Gravity (dir. Alfonso Cuarón, 2013) – A veteran astronaut and a greenhorn medical engineer struggle to survive when debris separates them from their shuttle.
Deceptively simple in plot, Gravity couples stunning visuals and palpable tension in an impressive space disaster simulator.
On a walk to service the Hubble Space telescope, medical engineer Dr. Ryan Stone (Sandra Bullock) and astronaut Matt Kowalski (George Clooney) are detached from their shuttle when high-speed debris sets off a terrifying chain reaction. The once-serene infinite expanse surrounding now reverberates with unnerving loss…
Director Alfonso Cuarón has not made a movie in seven years and his latest venture is well worth the wait. The fictional space disaster Gravity feels as real as a movie experience can be, owing to the modern technology that has developed in his hiatus.
A gifted crew has achieved accomplished digital effects that would have been near impossible a decade ago. In IMAX 3D, the backdrop of Earth’s surface and its surrounding constellations constantly enthrals. Even calamity dances on screen with balletic grace.
Alfonso Cuarón’s signature lengthy tracking shots once made a huge impression in Children of Men. They work even better here in the breathtaking vastness of space. Not only does the ravishing flow awe with its elegance. It pulls you into the emotional state of the stranded astronauts in helpless drift.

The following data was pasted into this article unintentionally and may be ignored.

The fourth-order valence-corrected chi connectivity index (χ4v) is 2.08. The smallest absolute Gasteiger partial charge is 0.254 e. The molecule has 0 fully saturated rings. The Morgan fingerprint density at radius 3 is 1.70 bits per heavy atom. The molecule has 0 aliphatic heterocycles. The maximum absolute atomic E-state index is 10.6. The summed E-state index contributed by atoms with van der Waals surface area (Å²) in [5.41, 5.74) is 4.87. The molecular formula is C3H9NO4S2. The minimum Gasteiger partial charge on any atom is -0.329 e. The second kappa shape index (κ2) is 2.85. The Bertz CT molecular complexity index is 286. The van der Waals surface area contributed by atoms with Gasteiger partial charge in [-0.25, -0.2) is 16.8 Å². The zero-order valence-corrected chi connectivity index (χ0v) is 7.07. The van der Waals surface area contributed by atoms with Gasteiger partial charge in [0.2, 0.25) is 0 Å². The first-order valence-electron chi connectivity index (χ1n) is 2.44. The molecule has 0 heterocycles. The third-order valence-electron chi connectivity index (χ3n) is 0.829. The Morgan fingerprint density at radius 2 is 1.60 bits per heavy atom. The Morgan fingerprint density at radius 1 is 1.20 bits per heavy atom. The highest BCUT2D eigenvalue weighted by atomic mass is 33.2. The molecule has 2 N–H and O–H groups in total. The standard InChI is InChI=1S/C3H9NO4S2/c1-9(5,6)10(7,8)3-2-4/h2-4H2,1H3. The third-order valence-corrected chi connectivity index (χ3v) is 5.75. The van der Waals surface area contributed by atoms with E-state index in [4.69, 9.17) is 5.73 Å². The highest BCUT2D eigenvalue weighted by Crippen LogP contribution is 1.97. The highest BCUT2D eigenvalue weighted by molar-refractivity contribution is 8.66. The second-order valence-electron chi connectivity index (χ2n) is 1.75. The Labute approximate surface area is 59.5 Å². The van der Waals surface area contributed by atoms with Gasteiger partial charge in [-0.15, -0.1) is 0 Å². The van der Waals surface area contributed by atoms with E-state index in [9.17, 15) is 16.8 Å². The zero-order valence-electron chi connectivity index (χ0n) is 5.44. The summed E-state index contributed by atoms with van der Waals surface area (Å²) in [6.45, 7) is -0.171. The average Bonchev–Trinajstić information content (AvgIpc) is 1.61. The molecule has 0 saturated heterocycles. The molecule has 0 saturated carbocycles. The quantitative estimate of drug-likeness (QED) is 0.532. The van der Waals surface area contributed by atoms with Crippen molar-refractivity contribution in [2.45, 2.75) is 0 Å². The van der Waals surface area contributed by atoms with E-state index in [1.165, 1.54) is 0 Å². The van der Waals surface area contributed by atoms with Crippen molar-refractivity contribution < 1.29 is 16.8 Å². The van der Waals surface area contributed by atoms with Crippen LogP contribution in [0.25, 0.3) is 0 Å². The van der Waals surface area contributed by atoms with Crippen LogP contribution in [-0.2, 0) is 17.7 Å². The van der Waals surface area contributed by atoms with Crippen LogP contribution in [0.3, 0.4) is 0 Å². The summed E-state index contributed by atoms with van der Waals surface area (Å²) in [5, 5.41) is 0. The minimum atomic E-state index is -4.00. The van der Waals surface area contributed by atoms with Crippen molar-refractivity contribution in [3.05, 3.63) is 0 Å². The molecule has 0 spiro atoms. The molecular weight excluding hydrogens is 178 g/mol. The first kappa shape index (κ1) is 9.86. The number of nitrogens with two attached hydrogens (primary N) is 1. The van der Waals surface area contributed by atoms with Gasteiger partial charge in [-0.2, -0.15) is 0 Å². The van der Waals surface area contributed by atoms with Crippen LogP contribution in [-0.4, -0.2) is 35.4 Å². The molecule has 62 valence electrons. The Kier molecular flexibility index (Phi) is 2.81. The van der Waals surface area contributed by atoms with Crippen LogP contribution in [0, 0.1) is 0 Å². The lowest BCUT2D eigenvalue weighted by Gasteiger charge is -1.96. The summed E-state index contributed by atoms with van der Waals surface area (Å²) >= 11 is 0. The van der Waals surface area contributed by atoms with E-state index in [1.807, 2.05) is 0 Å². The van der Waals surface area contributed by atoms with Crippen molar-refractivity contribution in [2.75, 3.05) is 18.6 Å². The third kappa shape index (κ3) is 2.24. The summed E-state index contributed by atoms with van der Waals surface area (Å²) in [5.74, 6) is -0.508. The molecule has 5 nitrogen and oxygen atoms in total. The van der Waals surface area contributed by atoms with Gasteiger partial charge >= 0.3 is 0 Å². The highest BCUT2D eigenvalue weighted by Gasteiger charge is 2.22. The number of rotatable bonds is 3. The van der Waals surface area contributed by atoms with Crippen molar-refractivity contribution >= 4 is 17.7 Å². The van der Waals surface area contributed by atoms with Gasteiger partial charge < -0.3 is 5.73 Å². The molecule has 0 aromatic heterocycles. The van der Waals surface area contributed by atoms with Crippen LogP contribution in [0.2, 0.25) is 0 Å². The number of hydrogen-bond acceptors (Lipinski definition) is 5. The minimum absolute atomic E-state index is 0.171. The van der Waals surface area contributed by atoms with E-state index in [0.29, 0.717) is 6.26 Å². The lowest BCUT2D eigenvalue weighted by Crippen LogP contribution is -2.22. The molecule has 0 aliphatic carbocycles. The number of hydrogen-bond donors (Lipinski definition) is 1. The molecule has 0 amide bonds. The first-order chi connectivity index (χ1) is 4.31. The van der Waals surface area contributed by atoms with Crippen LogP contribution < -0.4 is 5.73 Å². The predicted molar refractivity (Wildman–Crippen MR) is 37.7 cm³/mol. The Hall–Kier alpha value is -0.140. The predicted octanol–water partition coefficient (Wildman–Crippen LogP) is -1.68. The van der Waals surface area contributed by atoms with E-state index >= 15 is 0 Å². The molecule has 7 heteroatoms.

Above technicality, an empathetic link is most dependent on the lead, who must possess the authenticity to convince and the charisma to captivate. Despite thin monologues and potentially distracting star power, Sandra Bullock ticks the boxes with her dramatic performance. Relaying helplessness in her solitude, her distress is thoroughly felt as she spirals further into darkness.
Bringing one further into the experience is the masterful sound design, alongside Steven Price’s indelible score. His music is a much appreciated transgression of the ‘no sound’ space rule. Ceaseless tension allays all fears of a thin plot being overstrained, making for a thematically powerful and incredibly beautiful space odyssey.
A short film follows the Inuit fisherman on the other side of Dr. Ryan Stone’s desperate phone call, making for an excellent companion piece.